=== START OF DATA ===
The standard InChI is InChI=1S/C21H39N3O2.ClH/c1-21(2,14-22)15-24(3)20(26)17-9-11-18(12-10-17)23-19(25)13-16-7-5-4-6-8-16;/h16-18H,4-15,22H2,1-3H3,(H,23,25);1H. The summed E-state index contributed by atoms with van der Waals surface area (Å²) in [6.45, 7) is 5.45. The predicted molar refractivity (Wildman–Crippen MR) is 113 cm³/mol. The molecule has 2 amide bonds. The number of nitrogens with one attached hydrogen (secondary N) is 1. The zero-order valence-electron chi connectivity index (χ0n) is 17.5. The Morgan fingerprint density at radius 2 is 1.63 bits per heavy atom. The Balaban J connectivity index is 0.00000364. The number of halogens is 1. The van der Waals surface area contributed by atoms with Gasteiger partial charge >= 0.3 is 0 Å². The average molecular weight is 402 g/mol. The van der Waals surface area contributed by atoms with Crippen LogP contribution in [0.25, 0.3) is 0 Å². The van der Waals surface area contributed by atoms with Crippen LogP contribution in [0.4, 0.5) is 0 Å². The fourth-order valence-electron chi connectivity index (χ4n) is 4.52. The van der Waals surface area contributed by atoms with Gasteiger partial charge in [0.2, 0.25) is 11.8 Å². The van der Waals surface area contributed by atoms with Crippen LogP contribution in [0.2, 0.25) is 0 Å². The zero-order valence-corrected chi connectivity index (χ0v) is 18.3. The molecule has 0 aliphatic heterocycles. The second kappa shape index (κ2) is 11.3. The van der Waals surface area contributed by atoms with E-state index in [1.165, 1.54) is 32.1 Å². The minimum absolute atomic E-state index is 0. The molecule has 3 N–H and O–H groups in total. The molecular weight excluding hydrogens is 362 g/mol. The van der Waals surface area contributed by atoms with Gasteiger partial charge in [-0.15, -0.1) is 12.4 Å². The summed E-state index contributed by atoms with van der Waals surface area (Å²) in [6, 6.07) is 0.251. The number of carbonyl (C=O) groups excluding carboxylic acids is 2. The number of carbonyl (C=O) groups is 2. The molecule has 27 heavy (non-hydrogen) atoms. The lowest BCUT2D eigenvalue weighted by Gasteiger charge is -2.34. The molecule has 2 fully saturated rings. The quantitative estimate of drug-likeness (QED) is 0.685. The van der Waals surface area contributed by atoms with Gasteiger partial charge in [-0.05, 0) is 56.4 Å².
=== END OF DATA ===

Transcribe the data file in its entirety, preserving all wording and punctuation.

The standard InChI is InChI=1S/C21H39N3O2.ClH/c1-21(2,14-22)15-24(3)20(26)17-9-11-18(12-10-17)23-19(25)13-16-7-5-4-6-8-16;/h16-18H,4-15,22H2,1-3H3,(H,23,25);1H. The summed E-state index contributed by atoms with van der Waals surface area (Å²) in [6.45, 7) is 5.45. The predicted molar refractivity (Wildman–Crippen MR) is 113 cm³/mol. The molecule has 2 amide bonds. The number of nitrogens with one attached hydrogen (secondary N) is 1. The zero-order valence-electron chi connectivity index (χ0n) is 17.5. The Morgan fingerprint density at radius 2 is 1.63 bits per heavy atom. The Balaban J connectivity index is 0.00000364. The number of halogens is 1. The van der Waals surface area contributed by atoms with Gasteiger partial charge >= 0.3 is 0 Å². The average molecular weight is 402 g/mol. The van der Waals surface area contributed by atoms with Crippen LogP contribution in [0.25, 0.3) is 0 Å². The van der Waals surface area contributed by atoms with Crippen LogP contribution in [0.4, 0.5) is 0 Å². The fourth-order valence-electron chi connectivity index (χ4n) is 4.52. The van der Waals surface area contributed by atoms with Gasteiger partial charge in [0.2, 0.25) is 11.8 Å². The van der Waals surface area contributed by atoms with Crippen LogP contribution in [0.2, 0.25) is 0 Å². The zero-order valence-corrected chi connectivity index (χ0v) is 18.3. The molecule has 0 aliphatic heterocycles. The second kappa shape index (κ2) is 11.3. The van der Waals surface area contributed by atoms with E-state index in [1.165, 1.54) is 32.1 Å². The minimum absolute atomic E-state index is 0. The molecule has 3 N–H and O–H groups in total. The molecular weight excluding hydrogens is 362 g/mol. The van der Waals surface area contributed by atoms with Gasteiger partial charge in [-0.15, -0.1) is 12.4 Å². The summed E-state index contributed by atoms with van der Waals surface area (Å²) in [6, 6.07) is 0.251. The number of carbonyl (C=O) groups excluding carboxylic acids is 2. The number of carbonyl (C=O) groups is 2. The molecule has 27 heavy (non-hydrogen) atoms. The lowest BCUT2D eigenvalue weighted by Gasteiger charge is -2.34. The molecule has 2 fully saturated rings. The quantitative estimate of drug-likeness (QED) is 0.685. The van der Waals surface area contributed by atoms with Gasteiger partial charge in [-0.05, 0) is 56.4 Å².